$result = file_get_contents($url, false, $context);
if ($result === FALSE) {
    echo "Error.";
} else {
    var_dump($result);
}

?>

You should get a response similar to this:

Array
(
    [num_found] => 357
    [total_cost] => 1
    [records] => Array
        (
            [0] => Array
                (
                    [address] => 9855 Melbourne Ave
                    [businessName] => MICHIGAN MARKETING EXTREME LLC
                    [city] => Allen Park
                    [country] => US
                    [dateAdded] => 2018-02-20T00:33:45Z
                    [dateUpdated] => 2018-02-20T00:33:45Z
                    [emails] => Array
                        (
                            [0] => [email protected]
                        )

                    [firstName] => Bill
                    [keys] => Array
                        (
                            [0] => billmeymichiganmarketingextremecom
                        )

                    [lastName] => Mey
                    [jobFunction] => Business Management
                    [jobLevel] => C-Team
                    [jobTitle] => CEO
                    [numEmployeesMin] => 1
                    [numEmployeesMax] => 19
                    [phones] => Array
                        (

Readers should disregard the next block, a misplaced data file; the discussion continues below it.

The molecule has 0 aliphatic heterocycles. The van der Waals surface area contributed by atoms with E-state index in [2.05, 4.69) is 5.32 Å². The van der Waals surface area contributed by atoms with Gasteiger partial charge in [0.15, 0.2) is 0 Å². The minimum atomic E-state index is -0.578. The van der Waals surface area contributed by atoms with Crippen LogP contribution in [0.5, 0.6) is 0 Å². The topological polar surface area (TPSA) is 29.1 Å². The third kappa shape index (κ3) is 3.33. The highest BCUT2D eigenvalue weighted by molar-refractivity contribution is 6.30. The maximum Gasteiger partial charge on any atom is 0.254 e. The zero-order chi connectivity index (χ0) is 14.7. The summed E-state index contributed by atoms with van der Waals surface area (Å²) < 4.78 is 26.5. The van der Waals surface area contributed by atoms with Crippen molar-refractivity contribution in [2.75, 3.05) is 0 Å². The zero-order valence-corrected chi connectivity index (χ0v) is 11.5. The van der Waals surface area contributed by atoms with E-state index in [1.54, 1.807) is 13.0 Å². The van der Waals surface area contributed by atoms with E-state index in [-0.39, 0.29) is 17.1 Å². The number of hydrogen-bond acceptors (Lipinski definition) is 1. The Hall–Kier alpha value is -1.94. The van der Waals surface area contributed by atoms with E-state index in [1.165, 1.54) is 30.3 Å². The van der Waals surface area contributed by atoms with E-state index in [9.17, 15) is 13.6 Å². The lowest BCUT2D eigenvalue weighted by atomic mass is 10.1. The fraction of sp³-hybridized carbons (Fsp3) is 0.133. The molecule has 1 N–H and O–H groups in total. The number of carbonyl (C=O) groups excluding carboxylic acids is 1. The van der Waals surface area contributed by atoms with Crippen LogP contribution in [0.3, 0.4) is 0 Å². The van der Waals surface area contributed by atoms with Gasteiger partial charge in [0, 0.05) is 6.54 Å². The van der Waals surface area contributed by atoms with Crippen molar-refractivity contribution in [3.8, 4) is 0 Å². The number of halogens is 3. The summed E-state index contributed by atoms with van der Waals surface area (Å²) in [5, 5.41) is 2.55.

[0] => 7346190715
                        )
  
                    [postalCode] => 48101
                    [province] => MI

                                    [sourceURLs] => Array
                        (
                            [0] => https://datafiniti.co
                        )

                    [id] => AVwcsllU_7pvs4fzx-yW
                )

        )

)

Let's break down each of the parameters we sent in our request:

API Call Component

Description

"query": "jobTitle:CEO"

query tells the API what query you want to use. In this case, you're telling the API you want to search by jobTitle. Any person that has CEO listed in its jobTitle field will be returned.

"num_records": 1

num_records tells the API how many records to return in its response. In this case, you just want to see 1 matching record.

Now let's dive through the response the API returned:

Response Field

Description

"num_found"

The total number of available records in the database that match your query. If you end up downloading the entire data set, this is how many records you'll use.

"total_cost"

The number of credits this request has cost you. People records have a record cost multiplier tied to them. See pricing.

"records"